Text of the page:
I’m not making light of it, I have some near to me who are very precious and vulnerable and no amount of inconvenience or freedom limiting in my life is too much to try and protect them.

It’s all an unknown, but I do expect the best and worst of people to be made plain. We’ll see noble and heroic, selfish and exploitative.
I’d like to think lessons will be learned, but when we’re at the other side it’ll eventually fade into anecdotes and stories. It’s now we cope as humans, belittle our pain, ridicule our enemy.

The hills have never felt so welcoming and now that schools are closed, so accessible for me on a weekday. Not had that for a long time.

Talking of that, Holly took and edited this last week. She’s got a good eye, but there’s something prophetic about it too.

Wicked Garden

There was a day not too long ago where the sunset was so dramatic it made the news.

Social media was flooded with gorgeous purple and orange skies that I would normally have burned rubber to get myself in the right position to view.

Instead me and the girl were joyfully fannying about in Granny’s garden.

She’s a high school girl now with interests and opinions expanding ever outwards but she’ll always be my girl and I’ll take and keep every moment of our banter filled messing around that I can.

Where The River Goes

An old favourite seemed like a good bet when the weather was going to be unpredictable. I also had to get gear testing properly underway so me and Linda took two new Vango packs for a walk round the Glen Loin loop from Arrochar.

There was some sun, but the wind kept blowing clouds across it. The rain was not quite constant, but not really showers, not heavy bit not light. The upshot being I got wet then I got hot because I couldn’t be arsed continually messing with my clothes.
What I’m taking from this is that I’m going back to baselayer, 100 weight fleece and a shell. Sue me.

Everyone else we saw was going the other way, doing it anticlockwise. Done it both ways many times and I think I prefer our way, you get the mountains teased through the trees as you circle round A’Chrois.
Met some ladies who were very concerned about a dropped banana skin on the other side of the glen. They even gave me a bag to put it in should we find it on our way back to Arrochar. I had low optimism for this which given how the weather went, was well founded. I’ll go back one day.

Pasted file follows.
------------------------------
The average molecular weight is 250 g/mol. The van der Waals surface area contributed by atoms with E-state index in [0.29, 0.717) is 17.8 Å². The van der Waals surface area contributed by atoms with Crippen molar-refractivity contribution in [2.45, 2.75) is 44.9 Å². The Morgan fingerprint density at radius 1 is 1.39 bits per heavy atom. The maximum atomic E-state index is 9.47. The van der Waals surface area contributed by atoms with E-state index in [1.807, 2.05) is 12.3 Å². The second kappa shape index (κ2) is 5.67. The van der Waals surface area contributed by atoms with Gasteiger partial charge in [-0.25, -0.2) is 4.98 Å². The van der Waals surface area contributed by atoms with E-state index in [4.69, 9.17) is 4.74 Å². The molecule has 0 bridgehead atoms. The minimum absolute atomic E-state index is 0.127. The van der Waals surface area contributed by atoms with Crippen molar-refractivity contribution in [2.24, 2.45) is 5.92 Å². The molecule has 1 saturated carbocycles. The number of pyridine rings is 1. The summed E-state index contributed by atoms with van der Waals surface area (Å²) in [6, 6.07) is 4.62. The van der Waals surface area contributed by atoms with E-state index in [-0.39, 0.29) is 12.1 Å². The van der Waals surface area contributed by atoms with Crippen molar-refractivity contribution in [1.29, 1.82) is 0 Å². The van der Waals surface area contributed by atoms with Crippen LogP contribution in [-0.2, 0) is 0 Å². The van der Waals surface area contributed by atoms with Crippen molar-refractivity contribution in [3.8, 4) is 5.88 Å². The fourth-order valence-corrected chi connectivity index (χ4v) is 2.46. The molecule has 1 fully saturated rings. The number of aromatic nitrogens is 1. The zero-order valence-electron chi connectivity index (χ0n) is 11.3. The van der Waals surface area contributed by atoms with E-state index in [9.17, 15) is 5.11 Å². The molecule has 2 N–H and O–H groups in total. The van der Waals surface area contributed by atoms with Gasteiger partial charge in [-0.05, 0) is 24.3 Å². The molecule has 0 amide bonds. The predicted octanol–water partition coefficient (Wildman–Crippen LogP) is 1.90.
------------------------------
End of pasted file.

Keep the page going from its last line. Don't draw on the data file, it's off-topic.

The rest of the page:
Maybe.

It’s all about fleeting glimpses until you get to the weir where suddenly exposed the wind decided we were not going to have a relaxing lunch. No it said, your Jetboil is going to teeter and totter and you’re going to have to pack up and run for it. Yes, thanks for that.

It is wonderfully dramatic though, being deep in amongst the hills here. Steep and craggy, now dark and wet with a fresh dusting of snow, the littlest of tops with the biggest of wows.
The rain properly set it as the light faded. There’s a good few miles to put in from here and we were walking by torchlight by the time we left the Sloy Dam tarmac to head into the forest to get back to Arrochar.

And I’d missed the banana skin by this point.

The mood got a wee bit serious at times, it’s rough ground, especially in the dark and when you don’t know it. I knew where we were and how long we would take but when all you have is a little pool of light which is full of wet rocks it’s a little unnerving.
I’ve been doing this along time, but I’ve never forgotten those first times where I learned by my mistakes, and my wee victories. Hell, still learning by both methods.

Cold and tired we got there quicker than Linda expected, despite a few sideways and er, horizontal moments and all we wanted was hot food and dry socks.
It’s a magic wee walk, I say wee but it’s got plenty miles to stretch your legs.
Great views, interesting terrain and because of where you are you can be an honorary Macfarlane for the day. This magic affect will improve your appeal to the opposite, same or both sexes, increase the mpg in your vehicle, give you a remarkable ear for music and expand your appreciation of the full colour pallette.*

*Affect depth and duration will vary depending on exposure.

South of Heaven

The rain also runs down our river facing window like we’re in a car wash.

Luckily my phone has the ability with it’s limited editing capacity to turn the view into a black metal album cover.

Tide Marks

The storms have have caused a lot of very real problems elsewhere but here by the River Clyde we’re just been having some of the highest tides in living memory.

The old stone harbour breakwater is underwater, it’s just the grassy clumps and bollards that are sticking up. I really wanted to go out there with the camera but the walkway was under a foot of water just over the railway bridge where you access it. Naw, I’m good.

From the old ship yard the wooden dock looked like a raft. The river was red with sediment from the hills, the same red that causes me so much trouble at the Lang Craigs.
The rain was battering down, the drops clearly visible in the river like bullets landing despite the wind and choppy surface.

I was soaked within 30 seconds, the rain saturated my jeans and ran down to fill my boots, but I had to get one last wee look over at the other dock.
My camera was soaked, the lens was wet and I knew I was pushing my luck with it. I took the last snap below which when I downloaded I couldn’t believe had a spot of perfect rain free focus right in the middle.

It’s wild, it’s dramatic, it’s photogenic. But lets stay safe.